Rescue Liberians with Mental Illness


ormer Liberian journalist who spent 14 years working in various departments in the United States’ mental health system has returned home requesting the support of the Liberian government to assist Liberians who are mentally challenged and abandoned by society.
“I have seen them roaming the streets, and I’ve seen a few who are completely naked,” said Sam Larmin, in an interview with the Daily Observer on Saturday in Monrovia.
He said he wants the Liberian government to create an institution that can be replicated throughout the country to save Liberians who suffer from various degrees of mental illness.
Mr. Larmin said he has recently returned home to offer his expertise to his country to help rescue Liberians who suffer from emotional, physical and intellectual mental disabilities.
“Those who suffer such disabilities are also Liberian citizens who, I think, with commitment, our country can help to restore and give them another chance in life,” Larmin said.
He said there are several causes of mental illness, of which the abuse of drugs is one while others are bipolar (Bipolar disorder, formerly manic depression, is a mental illness described by alternating periods of depression and elevated mood), and those who are unable to make themselves heard due to their inability to communicate effectively.
Larmin said such individuals need special care to help them regain control of their speaking function and to once again make them a useful part of society.
He said he returned home to promote and encourage the empowerment of people with significant challenges so that each may pursue their highest possible degree of personal wellbeing and independence.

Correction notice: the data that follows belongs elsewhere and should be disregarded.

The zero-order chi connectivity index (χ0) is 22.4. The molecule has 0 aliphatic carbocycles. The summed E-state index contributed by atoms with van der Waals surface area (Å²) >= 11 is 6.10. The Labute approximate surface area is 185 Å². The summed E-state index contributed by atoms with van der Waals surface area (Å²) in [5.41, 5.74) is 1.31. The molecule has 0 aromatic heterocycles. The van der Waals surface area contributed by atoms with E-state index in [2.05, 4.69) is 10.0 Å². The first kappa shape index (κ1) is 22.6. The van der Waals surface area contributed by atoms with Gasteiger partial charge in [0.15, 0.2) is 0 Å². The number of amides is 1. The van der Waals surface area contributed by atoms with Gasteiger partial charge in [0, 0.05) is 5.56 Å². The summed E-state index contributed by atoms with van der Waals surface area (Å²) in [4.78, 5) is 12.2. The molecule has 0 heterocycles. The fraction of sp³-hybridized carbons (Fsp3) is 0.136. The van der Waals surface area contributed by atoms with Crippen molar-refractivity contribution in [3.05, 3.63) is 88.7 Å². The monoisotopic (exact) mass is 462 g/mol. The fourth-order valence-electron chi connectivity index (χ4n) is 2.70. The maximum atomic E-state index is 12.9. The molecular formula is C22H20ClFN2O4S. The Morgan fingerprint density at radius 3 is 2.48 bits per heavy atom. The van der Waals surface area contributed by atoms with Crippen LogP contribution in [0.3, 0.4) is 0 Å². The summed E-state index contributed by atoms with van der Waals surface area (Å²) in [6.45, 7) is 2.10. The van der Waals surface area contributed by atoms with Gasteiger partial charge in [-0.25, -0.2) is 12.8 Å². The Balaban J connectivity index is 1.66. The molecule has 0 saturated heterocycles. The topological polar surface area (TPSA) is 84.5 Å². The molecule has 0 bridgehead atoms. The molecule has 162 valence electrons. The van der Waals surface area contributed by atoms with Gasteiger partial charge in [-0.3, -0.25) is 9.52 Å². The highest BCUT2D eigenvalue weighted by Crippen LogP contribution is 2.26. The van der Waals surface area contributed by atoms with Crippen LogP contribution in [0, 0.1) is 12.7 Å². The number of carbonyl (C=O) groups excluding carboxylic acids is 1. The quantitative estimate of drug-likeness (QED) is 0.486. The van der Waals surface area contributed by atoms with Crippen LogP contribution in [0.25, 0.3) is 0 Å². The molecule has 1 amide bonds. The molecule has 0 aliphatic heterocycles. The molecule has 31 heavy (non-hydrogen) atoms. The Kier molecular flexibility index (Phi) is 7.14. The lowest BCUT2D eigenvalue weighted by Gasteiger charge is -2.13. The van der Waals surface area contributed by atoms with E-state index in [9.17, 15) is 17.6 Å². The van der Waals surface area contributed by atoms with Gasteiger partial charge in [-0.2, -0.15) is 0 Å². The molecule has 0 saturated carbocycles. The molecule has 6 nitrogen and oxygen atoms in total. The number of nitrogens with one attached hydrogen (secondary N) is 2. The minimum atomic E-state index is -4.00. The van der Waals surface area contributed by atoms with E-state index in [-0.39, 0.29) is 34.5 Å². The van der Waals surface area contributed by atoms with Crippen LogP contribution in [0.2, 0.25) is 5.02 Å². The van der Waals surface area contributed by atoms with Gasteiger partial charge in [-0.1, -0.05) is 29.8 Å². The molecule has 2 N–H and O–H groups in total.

“I’ve returned with a mission and what I learned working with the various mental health institutions I can make use of to help my people,” he stated.
Larmin said people with developmental disabilities, to whom he provided high levels of quality direct care support while he was in the United States, also benefited from leisure and instructional activities that enhanced their independent living and social skills, and community access.
“I know the Liberian government can find some means to rescue Liberians with mental disability by making it a priority since their presence on the streets does not speak well of us as a people, and as a government that must care for its people,” Larmin said.
He explained that there are organizations in the United States and elsewhere that are willing to join the partnership if the Liberian government can accept his request to create an institution with the sole purpose of providing support to rescue Liberian citizens who are found roaming the streets without hope, simply because they are unable to use their mental abilities to take care of themselves.
He described Liberians who are mentally challenged as “victims of circumstances,” adding that the government of Liberia must intervene and rescue them. Larmin appealed to the government to give him the opportunity to rescue these Liberians.
Larmin went through the ranks as a journalist in the 1980s, working as a Column Editor with the former Sports Chronicle; as Editor in Chief of the Monrovia Weekend newspaper; Manager of The Mail newspaper; Editor for the Human Rights Review; Editor for The Eye newspaper; Director of Research and Planning of the Council of State (COS); and Press Secretary to the late Tamba Taylor of the COS.


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